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  Through ''The Wire'': The Journey of ''The Boys of Baraka''
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Through “The Wire”: The Journey of “The Boys of Baraka”

by LaPrincess C. Brewer, Paul A. Dabney, and Yetsa A. Tuakli-Wosornu
The Baraka Youth Empowerment Fund (BYEF), an outgrowth of a successful boarding school program in Kenya, seeks to help Baltimore youth overcome the negative influences of "the street."

“The Wire," the critically acclaimed HBO television series, takes an honest look at the gritty streets of Baltimore City. The fourth season follows four West Baltimore boys as they navigate their way through Baltimore’s hostile urban environment, one riddled with every imaginable societal ill. During the series finale, three of the four boys settle into the roles of a high school dropout, a drug dealer and a “customer” of the juvenile justice system. The fourth endangered youth’s fate was altered by a mentor who sought permission from the boy’s incarcerated father to foster and nurture the child, leading him away from a legacy of dealing drugs.

But is this really an “authentic” portrayal of life for Baltimore boys? Has this sparked a desire within the community to combat the toll that violence and drugs takes on the lives and futures of urban youth?

To both questions, we answer “yes.”

A fraction of Baltimore’s teens, known to many as “The Boys of Baraka,” have been inspired to go beyond the negative influences and further their education and personal endeavors. The Baraka Youth Empowerment Fund (BYEF), the Annie E. Casey Foundation, the Abell Foundation, Baltimore City Schools, and the Baraka School in Laikipia, Kenya have helped.

Taken together with the violence, drugs and gang culture of the city, under-educated black boys are at tremendous risk of joblessness, crime and incarceration.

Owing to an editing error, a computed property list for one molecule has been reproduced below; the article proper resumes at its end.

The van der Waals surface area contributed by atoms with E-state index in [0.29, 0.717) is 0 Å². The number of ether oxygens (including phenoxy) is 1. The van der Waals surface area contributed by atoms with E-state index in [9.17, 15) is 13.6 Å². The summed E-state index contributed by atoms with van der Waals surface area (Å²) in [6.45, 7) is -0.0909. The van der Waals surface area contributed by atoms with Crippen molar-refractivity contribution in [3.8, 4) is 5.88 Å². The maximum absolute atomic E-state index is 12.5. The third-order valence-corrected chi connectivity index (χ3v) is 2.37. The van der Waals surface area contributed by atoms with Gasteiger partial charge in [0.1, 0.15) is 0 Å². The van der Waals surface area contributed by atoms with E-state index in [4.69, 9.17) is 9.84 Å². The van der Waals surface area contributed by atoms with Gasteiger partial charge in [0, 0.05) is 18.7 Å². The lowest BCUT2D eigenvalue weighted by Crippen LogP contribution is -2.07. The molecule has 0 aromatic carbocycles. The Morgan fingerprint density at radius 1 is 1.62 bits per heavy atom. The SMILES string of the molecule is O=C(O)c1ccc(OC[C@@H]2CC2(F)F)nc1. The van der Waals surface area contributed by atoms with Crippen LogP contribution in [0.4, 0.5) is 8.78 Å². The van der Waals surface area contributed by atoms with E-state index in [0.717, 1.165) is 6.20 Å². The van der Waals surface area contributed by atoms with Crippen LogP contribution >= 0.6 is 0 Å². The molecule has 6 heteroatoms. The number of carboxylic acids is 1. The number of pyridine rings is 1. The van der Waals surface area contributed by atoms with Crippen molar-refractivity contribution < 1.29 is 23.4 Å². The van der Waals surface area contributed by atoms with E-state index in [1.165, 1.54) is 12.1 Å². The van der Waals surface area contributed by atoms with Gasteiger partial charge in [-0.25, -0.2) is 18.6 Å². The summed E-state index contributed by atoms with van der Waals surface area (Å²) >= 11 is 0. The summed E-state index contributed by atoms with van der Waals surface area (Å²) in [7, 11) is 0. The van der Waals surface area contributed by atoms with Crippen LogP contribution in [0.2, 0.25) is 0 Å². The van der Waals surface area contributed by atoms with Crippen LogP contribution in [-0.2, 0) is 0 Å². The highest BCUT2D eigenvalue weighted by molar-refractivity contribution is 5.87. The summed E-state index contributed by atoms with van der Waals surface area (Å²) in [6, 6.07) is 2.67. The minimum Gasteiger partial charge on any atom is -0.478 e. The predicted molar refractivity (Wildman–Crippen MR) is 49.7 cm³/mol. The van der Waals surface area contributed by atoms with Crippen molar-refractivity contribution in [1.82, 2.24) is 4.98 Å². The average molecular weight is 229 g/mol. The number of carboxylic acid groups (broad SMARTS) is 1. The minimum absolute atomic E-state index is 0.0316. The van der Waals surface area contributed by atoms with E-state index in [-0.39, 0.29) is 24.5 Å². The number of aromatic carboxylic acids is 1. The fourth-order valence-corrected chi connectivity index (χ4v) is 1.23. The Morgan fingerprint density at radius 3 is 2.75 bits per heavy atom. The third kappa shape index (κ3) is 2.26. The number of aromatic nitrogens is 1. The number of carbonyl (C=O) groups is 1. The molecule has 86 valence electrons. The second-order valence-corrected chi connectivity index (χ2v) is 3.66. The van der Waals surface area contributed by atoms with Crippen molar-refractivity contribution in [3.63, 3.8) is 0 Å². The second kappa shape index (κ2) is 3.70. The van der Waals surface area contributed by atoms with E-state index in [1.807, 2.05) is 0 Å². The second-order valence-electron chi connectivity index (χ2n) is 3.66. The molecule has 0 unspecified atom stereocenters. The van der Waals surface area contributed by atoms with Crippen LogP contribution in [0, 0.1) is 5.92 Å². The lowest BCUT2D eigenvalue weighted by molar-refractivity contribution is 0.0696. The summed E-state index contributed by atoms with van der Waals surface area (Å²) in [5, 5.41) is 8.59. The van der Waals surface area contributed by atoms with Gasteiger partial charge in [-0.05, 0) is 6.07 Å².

In Baltimore, there is nothing novel about America’s staggering 50% high school dropout rate among black males. Today, approximately 61% of such Baltimore boys do not graduate from high school. Taken together with the violence, drugs and gang culture of the city, under-educated black boys are at tremendous risk of joblessness, crime and incarceration.

The Baraka School is designed to help these youth who are undergoing educational and environmental crisis. A public-private partnership between the Abell Foundation and the Baltimore City Public School System, the Baraka School, in Laikipia, Kenya, operated successfully between 1996 and 2002. It annually accepted up to 24 preadolescent males from Baltimore City’s public elementary schools. In addition to providing a nurturing and positive learning environment, the Baraka School included structure, discipline and a cultural context to enhance students' academic performance and social development.

The intervention worked, and students in the 7th and 8th grades improved their skills on reading, math and behavioral indices.

Sadly, in 2002—in the aftermath of 9/11—the Baraka School was shut down due to mounting concerns over terrorism and security. The 2001–2002 7th and 8th grade Baraka School classes were sent back to their district middle schools in Baltimore City (the 7th grade class was unable to complete its two-year term in Kenya). All of the 8th grade boys have since remained enrolled in high school—a few in specialty high schools. The boys who only completed 7th grade have experienced some problems. A few of them attended the city’s better high schools or enrolled in JobCorps, but the majority dropped out of school and took to street culture.